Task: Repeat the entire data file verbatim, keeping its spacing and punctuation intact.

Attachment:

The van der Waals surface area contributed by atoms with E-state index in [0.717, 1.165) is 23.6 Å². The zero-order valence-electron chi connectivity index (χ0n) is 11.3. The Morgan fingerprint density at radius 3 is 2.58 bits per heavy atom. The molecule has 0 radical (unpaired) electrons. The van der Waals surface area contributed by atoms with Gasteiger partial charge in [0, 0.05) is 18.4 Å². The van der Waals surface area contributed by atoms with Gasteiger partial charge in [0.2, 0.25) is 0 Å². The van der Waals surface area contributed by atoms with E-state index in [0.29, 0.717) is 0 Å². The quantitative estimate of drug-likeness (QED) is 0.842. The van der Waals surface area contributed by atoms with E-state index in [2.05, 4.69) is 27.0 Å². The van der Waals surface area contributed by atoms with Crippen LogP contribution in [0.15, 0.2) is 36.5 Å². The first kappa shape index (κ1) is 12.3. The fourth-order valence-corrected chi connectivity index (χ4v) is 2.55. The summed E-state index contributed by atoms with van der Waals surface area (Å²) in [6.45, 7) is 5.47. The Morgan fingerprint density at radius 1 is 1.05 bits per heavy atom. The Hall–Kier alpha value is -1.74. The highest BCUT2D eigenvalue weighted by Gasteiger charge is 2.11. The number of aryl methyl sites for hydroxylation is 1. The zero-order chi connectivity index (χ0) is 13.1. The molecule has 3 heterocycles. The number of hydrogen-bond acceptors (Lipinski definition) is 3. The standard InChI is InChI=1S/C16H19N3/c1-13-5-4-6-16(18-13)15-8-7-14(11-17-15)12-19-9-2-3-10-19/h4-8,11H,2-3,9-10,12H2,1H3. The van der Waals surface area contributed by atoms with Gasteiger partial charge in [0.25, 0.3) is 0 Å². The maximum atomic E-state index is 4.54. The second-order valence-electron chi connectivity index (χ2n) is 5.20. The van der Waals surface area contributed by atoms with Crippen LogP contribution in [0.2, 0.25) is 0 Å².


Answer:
The van der Waals surface area contributed by atoms with E-state index in [0.717, 1.165) is 23.6 Å². The zero-order valence-electron chi connectivity index (χ0n) is 11.3. The Morgan fingerprint density at radius 3 is 2.58 bits per heavy atom. The molecule has 0 radical (unpaired) electrons. The van der Waals surface area contributed by atoms with Gasteiger partial charge in [0, 0.05) is 18.4 Å². The van der Waals surface area contributed by atoms with Gasteiger partial charge in [0.2, 0.25) is 0 Å². The van der Waals surface area contributed by atoms with E-state index in [0.29, 0.717) is 0 Å². The quantitative estimate of drug-likeness (QED) is 0.842. The van der Waals surface area contributed by atoms with E-state index in [2.05, 4.69) is 27.0 Å². The van der Waals surface area contributed by atoms with Crippen LogP contribution in [0.15, 0.2) is 36.5 Å². The first kappa shape index (κ1) is 12.3. The fourth-order valence-corrected chi connectivity index (χ4v) is 2.55. The summed E-state index contributed by atoms with van der Waals surface area (Å²) in [6.45, 7) is 5.47. The Morgan fingerprint density at radius 1 is 1.05 bits per heavy atom. The Hall–Kier alpha value is -1.74. The highest BCUT2D eigenvalue weighted by Gasteiger charge is 2.11. The number of aryl methyl sites for hydroxylation is 1. The zero-order chi connectivity index (χ0) is 13.1. The molecule has 3 heterocycles. The number of hydrogen-bond acceptors (Lipinski definition) is 3. The standard InChI is InChI=1S/C16H19N3/c1-13-5-4-6-16(18-13)15-8-7-14(11-17-15)12-19-9-2-3-10-19/h4-8,11H,2-3,9-10,12H2,1H3. The van der Waals surface area contributed by atoms with Gasteiger partial charge in [0.25, 0.3) is 0 Å². The maximum atomic E-state index is 4.54. The second-order valence-electron chi connectivity index (χ2n) is 5.20. The van der Waals surface area contributed by atoms with Crippen LogP contribution in [0.2, 0.25) is 0 Å².